Ex-adviser jailed after conning pensioner out of £90k

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A former financial adviser has been jailed for abusing his friendship with a pensioner to con her out of £90,000.

The Lancashire Evening Post reports Iain Sarvent was sentenced to three years and eight months at Preston Crown Court after pleading guilty to one count of theft and three of fraud.

According to the FCA register, Sarvent was a director at Barnsley-based independent advice firm Stonehaven Financial Services from October 2006 to October 2013.

The court heard Sarvent used his 68-year-old victim’s life savings to buy a £26,000 BMW sports car and set up an estate agency with his wife.

From 2009 to 2013 Sarvent advised her to make a number of investments on the property market, taking out mortgages and securing funding against her assets in what prosecutor Nicholas Courtney described as “wholly inappropriate” transactions.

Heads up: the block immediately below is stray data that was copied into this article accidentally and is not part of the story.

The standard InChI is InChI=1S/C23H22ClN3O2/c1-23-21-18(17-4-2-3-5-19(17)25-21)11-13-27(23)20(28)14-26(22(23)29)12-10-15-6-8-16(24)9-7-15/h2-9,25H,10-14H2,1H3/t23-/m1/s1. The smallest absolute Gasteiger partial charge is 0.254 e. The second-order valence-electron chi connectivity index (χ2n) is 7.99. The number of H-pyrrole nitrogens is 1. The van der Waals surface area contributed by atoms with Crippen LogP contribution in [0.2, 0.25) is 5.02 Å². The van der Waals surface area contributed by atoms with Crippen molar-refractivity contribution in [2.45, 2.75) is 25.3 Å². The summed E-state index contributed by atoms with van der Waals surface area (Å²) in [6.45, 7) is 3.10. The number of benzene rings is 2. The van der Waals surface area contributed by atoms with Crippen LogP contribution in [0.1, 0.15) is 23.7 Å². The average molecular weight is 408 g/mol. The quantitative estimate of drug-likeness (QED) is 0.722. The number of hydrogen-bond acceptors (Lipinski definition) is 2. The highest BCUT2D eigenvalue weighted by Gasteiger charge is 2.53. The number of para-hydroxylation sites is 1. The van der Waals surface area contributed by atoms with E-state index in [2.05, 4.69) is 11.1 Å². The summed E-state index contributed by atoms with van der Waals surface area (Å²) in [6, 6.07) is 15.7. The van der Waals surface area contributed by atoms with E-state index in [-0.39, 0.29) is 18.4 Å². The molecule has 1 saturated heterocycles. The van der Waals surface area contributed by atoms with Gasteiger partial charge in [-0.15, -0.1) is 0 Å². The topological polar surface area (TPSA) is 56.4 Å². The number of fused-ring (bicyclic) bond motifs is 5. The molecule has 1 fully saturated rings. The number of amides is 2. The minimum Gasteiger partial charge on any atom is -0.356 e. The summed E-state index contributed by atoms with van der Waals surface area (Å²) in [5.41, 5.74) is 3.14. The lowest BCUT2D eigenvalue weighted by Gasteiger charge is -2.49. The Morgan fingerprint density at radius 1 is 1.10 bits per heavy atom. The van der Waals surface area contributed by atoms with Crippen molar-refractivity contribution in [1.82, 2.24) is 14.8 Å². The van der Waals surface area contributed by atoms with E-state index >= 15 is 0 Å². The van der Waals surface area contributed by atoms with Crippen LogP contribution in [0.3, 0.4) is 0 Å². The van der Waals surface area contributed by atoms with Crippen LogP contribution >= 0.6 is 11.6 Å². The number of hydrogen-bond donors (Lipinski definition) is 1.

He also opened up a joint bank account with the woman and when bank staff raised concerns about the amount of cash he was withdrawing and feeding into his own personal accounts he produced a power of attorney form, despite the pensioner being capable of making financial decisions for herself.

Sarvent advised the woman to buy his parents’ house in Doncaster at £10,000 over the market value as a buy-to-let property before setting up home there himself, rent free.

He also took £49,000 from the joint account he set up with the woman to set up Simpson Sarvent Estate Agency and to pay restaurant bills, holidays, cleaning and personal shopping bills.

Courtney said: “Iain Sarvent was a man in a financial mess who was happy to let the woman fund his lifestyle, believing she could afford to do so and probably intending he could repay her one day.”

The court heard Sarvent had debts and a credit card bill totalling more than £50,000.

Judge Robert Altham said: “These are mean and distasteful offences committed against a friend in breach of trust.”

In a victim personal statement, the pensioner said she had lost trust in people and professionals and had become more withdrawn and isolated as a result.